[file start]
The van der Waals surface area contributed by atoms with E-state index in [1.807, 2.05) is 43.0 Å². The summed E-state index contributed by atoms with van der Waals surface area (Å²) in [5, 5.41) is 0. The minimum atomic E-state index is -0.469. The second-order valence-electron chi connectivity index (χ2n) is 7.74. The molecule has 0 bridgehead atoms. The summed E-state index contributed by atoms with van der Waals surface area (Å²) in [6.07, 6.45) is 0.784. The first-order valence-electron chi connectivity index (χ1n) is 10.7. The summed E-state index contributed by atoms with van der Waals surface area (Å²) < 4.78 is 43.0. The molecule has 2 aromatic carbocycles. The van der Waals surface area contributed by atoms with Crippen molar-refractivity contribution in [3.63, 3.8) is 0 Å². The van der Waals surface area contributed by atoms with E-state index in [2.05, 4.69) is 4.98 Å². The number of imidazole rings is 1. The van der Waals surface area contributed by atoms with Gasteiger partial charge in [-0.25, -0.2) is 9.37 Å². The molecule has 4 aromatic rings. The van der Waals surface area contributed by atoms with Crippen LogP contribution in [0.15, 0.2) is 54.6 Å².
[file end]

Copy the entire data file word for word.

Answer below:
The van der Waals surface area contributed by atoms with E-state index in [1.807, 2.05) is 43.0 Å². The summed E-state index contributed by atoms with van der Waals surface area (Å²) in [5, 5.41) is 0. The minimum atomic E-state index is -0.469. The second-order valence-electron chi connectivity index (χ2n) is 7.74. The molecule has 0 bridgehead atoms. The summed E-state index contributed by atoms with van der Waals surface area (Å²) in [6.07, 6.45) is 0.784. The first-order valence-electron chi connectivity index (χ1n) is 10.7. The summed E-state index contributed by atoms with van der Waals surface area (Å²) < 4.78 is 43.0. The molecule has 2 aromatic carbocycles. The van der Waals surface area contributed by atoms with Crippen molar-refractivity contribution in [3.63, 3.8) is 0 Å². The van der Waals surface area contributed by atoms with E-state index in [2.05, 4.69) is 4.98 Å². The number of imidazole rings is 1. The van der Waals surface area contributed by atoms with Gasteiger partial charge in [-0.25, -0.2) is 9.37 Å². The molecule has 4 aromatic rings. The van der Waals surface area contributed by atoms with Crippen LogP contribution in [0.15, 0.2) is 54.6 Å².